Carbon Offset Opportunity Mapping

Carbon Offset Opportunity Mapping Overview - March 2, 2011

Carbon offset opportunity mapping was developed based on MPB impact and opportunity mapping and is therefore an additional set of mapping products to be used in conjunction with the other MPB related information that is available. This information is intended to be used at a strategic level when assessing which areas within a management unit might have moderate, high or very high potential for the application of carbon offsets as part of site rehabilitation and silviculture activities.

These maps are not intended to replace on-the-ground verification but should provide end users with approximate locations of the areas with the highest potential to save some search time and costs. Forest resource managers should only use this information as one step in the process to verify where the optimal opportunities for applying carbon offsets are to be found in any given management unit.

The map identifies potential opportunities for reforestation within the management unit. Areas identified as having ‘very high’ opportunity for harvesting have been removed from the map, as they represent potentially economically viable stands. The reforestation opportunities are based on a scoring system that assigns a relative ranking based on the following parameters:

  • Timber harvest – Recently harvested areas, as identified in the VRI and from satellite imagery, represent poor opportunities for carbon offsets as they would already have reforestation and silviculture obligations under existing legislation.
  • Attack severity – Sites are assigned to one of four classes ranging from very severe, severe, moderate to light. More severely attacked areas receive a higher opportunity rating. Stands not subject to attack are not considered to provide opportunities.
  • Attack status – Sites are assigned to one of four attack status classes: red, new grey, old grey and no attack. The older the attack status (e.g., old grey), the higher the carbon offset opportunity.
  • Site accessibility – Sites are assigned to one of four classes based on their proximity to roads (0 – 1 km, >1 – 5 km, >5 – 10 km, or >10 km). More accessible sites (i.e., closer to roads) receive a higher opportunity rating.
  • Slope – Sites are assigned to one of three slope classes (0 – 30%, >30 –60% or >60%). Areas of lower slope offer more opportunity because they are easier to access than steep locations.
  • Site productivity – Sites are assigned to one of six classes ranging from low to high productivity. Areas with higher site productivity receive higher ratings as they offer a greater opportunity for successful reforestation than less productive areas.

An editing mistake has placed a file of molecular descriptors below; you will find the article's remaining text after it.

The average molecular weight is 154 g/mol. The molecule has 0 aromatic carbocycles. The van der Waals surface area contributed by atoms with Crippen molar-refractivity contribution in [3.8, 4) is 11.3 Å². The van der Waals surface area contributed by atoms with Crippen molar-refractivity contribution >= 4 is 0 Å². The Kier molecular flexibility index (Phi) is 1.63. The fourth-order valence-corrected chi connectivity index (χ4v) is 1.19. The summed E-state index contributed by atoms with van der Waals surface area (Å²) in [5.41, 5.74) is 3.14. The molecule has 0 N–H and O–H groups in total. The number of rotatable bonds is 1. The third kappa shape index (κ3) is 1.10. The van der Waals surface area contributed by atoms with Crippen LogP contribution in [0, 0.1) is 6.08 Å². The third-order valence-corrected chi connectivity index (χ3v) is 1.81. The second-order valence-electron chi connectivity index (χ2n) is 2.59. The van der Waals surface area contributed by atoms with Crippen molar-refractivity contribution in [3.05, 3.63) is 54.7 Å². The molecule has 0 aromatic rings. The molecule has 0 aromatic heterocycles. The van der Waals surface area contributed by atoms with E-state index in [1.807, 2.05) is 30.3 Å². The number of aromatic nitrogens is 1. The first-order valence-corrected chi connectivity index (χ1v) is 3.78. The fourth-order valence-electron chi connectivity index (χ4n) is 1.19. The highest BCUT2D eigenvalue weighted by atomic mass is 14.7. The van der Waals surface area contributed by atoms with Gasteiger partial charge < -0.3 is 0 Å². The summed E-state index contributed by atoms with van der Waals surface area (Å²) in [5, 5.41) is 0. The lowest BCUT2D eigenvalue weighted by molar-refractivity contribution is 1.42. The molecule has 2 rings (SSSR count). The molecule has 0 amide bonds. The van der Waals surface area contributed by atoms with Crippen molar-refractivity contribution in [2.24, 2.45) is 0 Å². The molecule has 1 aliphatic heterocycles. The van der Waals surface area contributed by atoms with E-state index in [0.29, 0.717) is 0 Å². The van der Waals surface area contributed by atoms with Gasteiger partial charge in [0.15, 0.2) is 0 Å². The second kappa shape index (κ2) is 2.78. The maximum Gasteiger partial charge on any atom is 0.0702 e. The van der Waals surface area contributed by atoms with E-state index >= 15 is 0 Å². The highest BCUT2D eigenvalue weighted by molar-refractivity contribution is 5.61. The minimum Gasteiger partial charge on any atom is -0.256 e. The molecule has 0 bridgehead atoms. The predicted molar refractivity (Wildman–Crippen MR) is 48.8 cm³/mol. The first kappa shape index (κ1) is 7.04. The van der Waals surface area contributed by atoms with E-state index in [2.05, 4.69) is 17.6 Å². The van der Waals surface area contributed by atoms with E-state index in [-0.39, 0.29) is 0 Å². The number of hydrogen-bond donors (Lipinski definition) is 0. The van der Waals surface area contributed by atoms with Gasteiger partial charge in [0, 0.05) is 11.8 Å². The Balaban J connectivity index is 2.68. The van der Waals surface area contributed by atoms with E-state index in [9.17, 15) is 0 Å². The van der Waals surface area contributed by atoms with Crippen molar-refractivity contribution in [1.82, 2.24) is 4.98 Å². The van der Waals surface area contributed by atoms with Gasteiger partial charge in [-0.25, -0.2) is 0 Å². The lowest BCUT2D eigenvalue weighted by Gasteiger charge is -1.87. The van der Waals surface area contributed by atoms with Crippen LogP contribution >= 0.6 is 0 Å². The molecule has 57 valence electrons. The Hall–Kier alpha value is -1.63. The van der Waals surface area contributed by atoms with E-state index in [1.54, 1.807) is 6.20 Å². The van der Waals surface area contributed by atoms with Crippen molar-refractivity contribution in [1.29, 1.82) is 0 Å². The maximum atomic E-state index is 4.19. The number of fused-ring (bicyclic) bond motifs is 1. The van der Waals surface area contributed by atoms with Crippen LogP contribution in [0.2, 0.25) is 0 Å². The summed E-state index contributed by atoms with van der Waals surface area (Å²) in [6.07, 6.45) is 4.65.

• Pine Age Class – Sites are assigned to one of three age classes: recently harvested (0-20 years), young and immature (21-60 years), and mature stands (>60 years). Young and immature stands receive higher ratings as a high importance is placed on re-establishing these decimated stands within the timber harvesting land base.
  • Moisture Regime – Sites are assigned to one of five moisture regime classes based on relative precipitation classes in biogeoclimatic zones: very dry, dry, moist, wet and very wet. Wetter areas receive higher ratings as it is assumed that existing impacted trees will deteriorate more rapidly in these conditions.
  • Cycle Time – Sites are assigned to one of four cycle time classes based on their proximity to a point of appraisal (0-3 hours, 3.1-5 hours, 5.1-7 hours, or >7 hours). Sites closer to the point of appraisal receive higher scores as they offer a greater opportunity for higher return on investment than more remote stands.

In addition, areas are assessed as moderate, high or very high at two defined thresholds:

  1. At 50 percent and greater pine and 50 percent and greater MPB attack and
  2. At 70 percent and greater pine and 50 percent and greater MPB attack.

A typical high opportunity site would be a severely attacked old grey site, on a low slope, within 1 km of a road, with high site productivity, young or immature age class, wet regime, within three hours of a point of appraisal. Low and very low carbon offset opportunities are not assessed in this process.

The mapping is available for 22 management units in the northern and southern interior based on level of MPB impact. Because of the number of constraints used to determine if there are potential carbon offset opportunities, a number of management units show very small total areas for the potential application of these opportunities: Arrow, Boundary, Bulkley, Cranbrook, Dawson Creek, Golden, Invermere, Kootenay Lake, MacKenzie, and Okanagan.

The maps are available as PDF format plot files from this website or as raw GIS data for each management unit upon request. Any future updates of this information are dependent upon budget availability as well as user feedback.